# Browsing by Subject "manifold learning"

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Item Open Access A Geometric Approach to Biomedical Time Series Analysis(2020) Malik, JohnBiomedical time series are non-invasive windows through which we may observe human systems. Although a vast amount of information is hidden in the medical field's growing collection of long-term, high-resolution, and multi-modal biomedical time series, effective algorithms for extracting that information have not yet been developed. We are particularly interested in the physiological dynamics of a human system, namely the changes in state that the system experiences over time (which may be intrinsic or extrinsic in origin). We introduce a mathematical model for a particular class of biomedical time series, called the wave-shape oscillatory model, which quantifies the sense in which dynamics are hidden in those time series. There are two key ideas behind the new model. First, instead of viewing a biomedical time series as a sequence of measurements made at the sampling rate of the signal, we can often view it as a sequence of cycles occurring at irregularly-sampled time points. Second, the "shape" of an individual cycle is assumed to have a one-to-one correspondence with the state of the system being monitored; as such, changes in system state (dynamics) can be inferred by tracking changes in cycle shape. Since physiological dynamics are not random but are well-regulated (except in the most pathological of cases), we can assume that all of the system's states lie on a low-dimensional, abstract Riemannian manifold called the phase manifold. When we model the correspondence between the hidden system states and the observed cycle shapes using a diffeomorphism, we allow the topology of the phase manifold to be recovered by methods belonging to the field of unsupervised manifold learning. In particular, we prove that the physiological dynamics hidden in a time series adhering to the wave-shape oscillatory model can be well-recovered by applying the diffusion maps algorithm to the time series' set of oscillatory cycles. We provide several applications of the wave-shape oscillatory model and the associated algorithm for dynamics recovery, including unsupervised and supervised heartbeat classification, derived respiratory monitoring, intra-operative cardiovascular monitoring, supervised and unsupervised sleep stage classification, and f-wave extraction (a single-channel blind source separation problem).

Item Open Access Bayesian Computation for High-Dimensional Continuous & Sparse Count Data(2018) Wang, YeProbabilistic modeling of multidimensional data is a common problem in practice. When the data is continuous, one common approach is to suppose that the observed data are close to a lower-dimensional smooth manifold. There are a rich variety of manifold learning methods available, which allow mapping of data points to the manifold. However, there is a clear lack of probabilistic methods that allow learning of the manifold along with the generative distribution of the observed data. The best attempt is the Gaussian process latent variable model (GP-LVM), but identifiability issues lead to poor performance. We solve these issues by proposing a novel Coulomb repulsive process (Corp) for locations of points on the manifold, inspired by physical models of electrostatic interactions among particles. Combining this process with a GP prior for the mapping function yields a novel electrostatic GP (electroGP) process.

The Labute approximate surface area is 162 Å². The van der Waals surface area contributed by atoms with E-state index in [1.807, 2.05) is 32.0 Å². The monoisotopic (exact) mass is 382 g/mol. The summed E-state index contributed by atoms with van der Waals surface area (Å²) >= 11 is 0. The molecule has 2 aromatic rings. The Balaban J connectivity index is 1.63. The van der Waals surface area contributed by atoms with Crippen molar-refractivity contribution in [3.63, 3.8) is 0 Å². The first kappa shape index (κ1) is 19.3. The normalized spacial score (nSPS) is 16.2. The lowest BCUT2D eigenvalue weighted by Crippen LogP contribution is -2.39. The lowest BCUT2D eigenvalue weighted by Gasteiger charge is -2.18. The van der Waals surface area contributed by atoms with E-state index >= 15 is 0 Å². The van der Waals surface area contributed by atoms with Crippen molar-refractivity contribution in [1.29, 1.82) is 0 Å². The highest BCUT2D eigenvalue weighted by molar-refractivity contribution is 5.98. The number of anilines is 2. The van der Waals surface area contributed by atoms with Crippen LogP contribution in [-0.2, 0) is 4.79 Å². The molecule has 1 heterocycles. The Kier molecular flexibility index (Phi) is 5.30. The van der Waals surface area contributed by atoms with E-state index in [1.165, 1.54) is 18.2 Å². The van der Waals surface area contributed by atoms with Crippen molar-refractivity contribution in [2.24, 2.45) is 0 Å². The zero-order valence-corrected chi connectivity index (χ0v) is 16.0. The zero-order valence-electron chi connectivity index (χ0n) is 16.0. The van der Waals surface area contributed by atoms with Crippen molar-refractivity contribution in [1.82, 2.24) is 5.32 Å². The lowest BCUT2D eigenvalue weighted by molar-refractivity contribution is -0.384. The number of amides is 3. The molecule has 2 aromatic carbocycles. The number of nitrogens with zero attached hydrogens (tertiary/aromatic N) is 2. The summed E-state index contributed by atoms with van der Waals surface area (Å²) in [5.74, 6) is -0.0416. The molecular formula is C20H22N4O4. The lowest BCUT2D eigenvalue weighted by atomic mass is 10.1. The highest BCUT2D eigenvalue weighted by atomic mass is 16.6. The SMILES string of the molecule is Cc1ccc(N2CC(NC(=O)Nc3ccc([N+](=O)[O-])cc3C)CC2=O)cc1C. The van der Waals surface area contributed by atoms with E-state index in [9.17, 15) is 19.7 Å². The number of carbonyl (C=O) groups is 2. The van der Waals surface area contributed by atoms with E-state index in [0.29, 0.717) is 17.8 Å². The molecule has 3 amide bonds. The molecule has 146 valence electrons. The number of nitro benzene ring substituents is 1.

Another popular approach is to suppose that the observed data are closed to one or a union of lower-dimensional linear subspaces. However, popular methods such as probabilistic principal component analysis scale poorly computationally. We introduce a novel empirical Bayesian method that we term geometric density estimation (GEODE), which assumes the data is centered near a low-dimensional linear subspace. We show that, with mild assumptions on the prior, the subspace spanned by the principal axes of the data maximizes the posterior mode. Hence, leveraged on the geometric information of the data, GEODE easily scales to massive dimensional problems. It is also capable of learning the intrinsic dimension via a novel shrinkage prior. Finally we mix GEODE across a dyadic clustering tree to account for nonlinear cases.

When data is discrete, a common strategy is to define a generalized linear model (GLM) for each variable, with dependence in the different variables induced through including multivariate latent variables in the GLMs. The Bayesian inference for these models usually

rely on data augmented Markov chain Monte Carlo (DA-MCMC) method, which has a provable slow mixing rate when the data is imbalanced. For more scalable inference, we proposes Bayesian mosaic, a parallelizable composite posterior, for scalable Bayesian inference on a subclass of the multivariate discrete data models. Sampling is embarrassingly parallel since Bayesian mosaic is a multiplication of component posteriors that can be independently sampled from. Analogous to composite likelihood methods, these component posteriors are based on univariate or bivariate marginal densities. Utilizing the fact that the score functions of these densities are unbiased, we have shown that Bayesian mosaic is consistent and asymptotically normal under mild conditions. Since the evaluation of univariate or bivariate marginal densities could be done via numerical integration, sampling from Bayesian mosaic completely bypasses the traditional data augmented Markov chain Monte Carlo (DA-MCMC) method. Moreover, we have shown that sampling from Bayesian mosaic also has better scalability to large sample size than DA-MCMC.

The performance of the proposed methods and models will be demonstrated via both simulation studies and real world applications.

Item Open Access Learning gradients on manifolds(BERNOULLI, 2010-02) Mukherjee, S; Wu, Q; Zhou, DX